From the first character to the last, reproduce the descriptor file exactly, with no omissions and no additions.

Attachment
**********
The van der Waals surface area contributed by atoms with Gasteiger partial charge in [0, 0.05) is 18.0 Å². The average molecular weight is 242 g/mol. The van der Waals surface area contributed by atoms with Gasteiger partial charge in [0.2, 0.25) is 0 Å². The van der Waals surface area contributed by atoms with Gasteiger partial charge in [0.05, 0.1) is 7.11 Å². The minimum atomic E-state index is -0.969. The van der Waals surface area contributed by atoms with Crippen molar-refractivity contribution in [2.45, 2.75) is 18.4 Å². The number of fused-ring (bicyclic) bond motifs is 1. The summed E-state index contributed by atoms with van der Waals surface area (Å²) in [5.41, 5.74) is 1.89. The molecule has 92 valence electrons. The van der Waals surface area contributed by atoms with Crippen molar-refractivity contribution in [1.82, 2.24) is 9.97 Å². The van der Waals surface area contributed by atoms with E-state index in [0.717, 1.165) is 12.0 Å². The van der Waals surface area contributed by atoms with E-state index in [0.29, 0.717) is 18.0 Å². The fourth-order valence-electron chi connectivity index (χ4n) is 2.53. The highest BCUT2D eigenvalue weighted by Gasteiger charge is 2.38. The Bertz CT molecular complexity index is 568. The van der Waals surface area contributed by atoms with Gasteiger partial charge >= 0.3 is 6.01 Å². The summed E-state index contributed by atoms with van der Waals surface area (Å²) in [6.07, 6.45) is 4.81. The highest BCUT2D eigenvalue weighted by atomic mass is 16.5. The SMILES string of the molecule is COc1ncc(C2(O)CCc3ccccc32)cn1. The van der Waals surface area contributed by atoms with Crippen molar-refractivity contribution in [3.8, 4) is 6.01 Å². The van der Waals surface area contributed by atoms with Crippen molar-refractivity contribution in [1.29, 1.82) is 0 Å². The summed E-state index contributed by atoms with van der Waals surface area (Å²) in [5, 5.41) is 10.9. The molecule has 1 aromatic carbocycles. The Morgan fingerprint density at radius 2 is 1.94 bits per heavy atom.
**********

The van der Waals surface area contributed by atoms with Gasteiger partial charge in [0, 0.05) is 18.0 Å². The average molecular weight is 242 g/mol. The van der Waals surface area contributed by atoms with Gasteiger partial charge in [0.2, 0.25) is 0 Å². The van der Waals surface area contributed by atoms with Gasteiger partial charge in [0.05, 0.1) is 7.11 Å². The minimum atomic E-state index is -0.969. The van der Waals surface area contributed by atoms with Crippen molar-refractivity contribution in [2.45, 2.75) is 18.4 Å². The number of fused-ring (bicyclic) bond motifs is 1. The summed E-state index contributed by atoms with van der Waals surface area (Å²) in [5.41, 5.74) is 1.89. The molecule has 92 valence electrons. The van der Waals surface area contributed by atoms with Crippen molar-refractivity contribution in [1.82, 2.24) is 9.97 Å². The van der Waals surface area contributed by atoms with E-state index in [0.717, 1.165) is 12.0 Å². The van der Waals surface area contributed by atoms with E-state index in [0.29, 0.717) is 18.0 Å². The fourth-order valence-electron chi connectivity index (χ4n) is 2.53. The highest BCUT2D eigenvalue weighted by Gasteiger charge is 2.38. The Bertz CT molecular complexity index is 568. The van der Waals surface area contributed by atoms with Gasteiger partial charge >= 0.3 is 6.01 Å². The summed E-state index contributed by atoms with van der Waals surface area (Å²) in [6.07, 6.45) is 4.81. The highest BCUT2D eigenvalue weighted by atomic mass is 16.5. The SMILES string of the molecule is COc1ncc(C2(O)CCc3ccccc32)cn1. The van der Waals surface area contributed by atoms with Crippen molar-refractivity contribution in [3.8, 4) is 6.01 Å². The van der Waals surface area contributed by atoms with Crippen molar-refractivity contribution in [1.29, 1.82) is 0 Å². The summed E-state index contributed by atoms with van der Waals surface area (Å²) in [5, 5.41) is 10.9. The molecule has 1 aromatic carbocycles. The Morgan fingerprint density at radius 2 is 1.94 bits per heavy atom.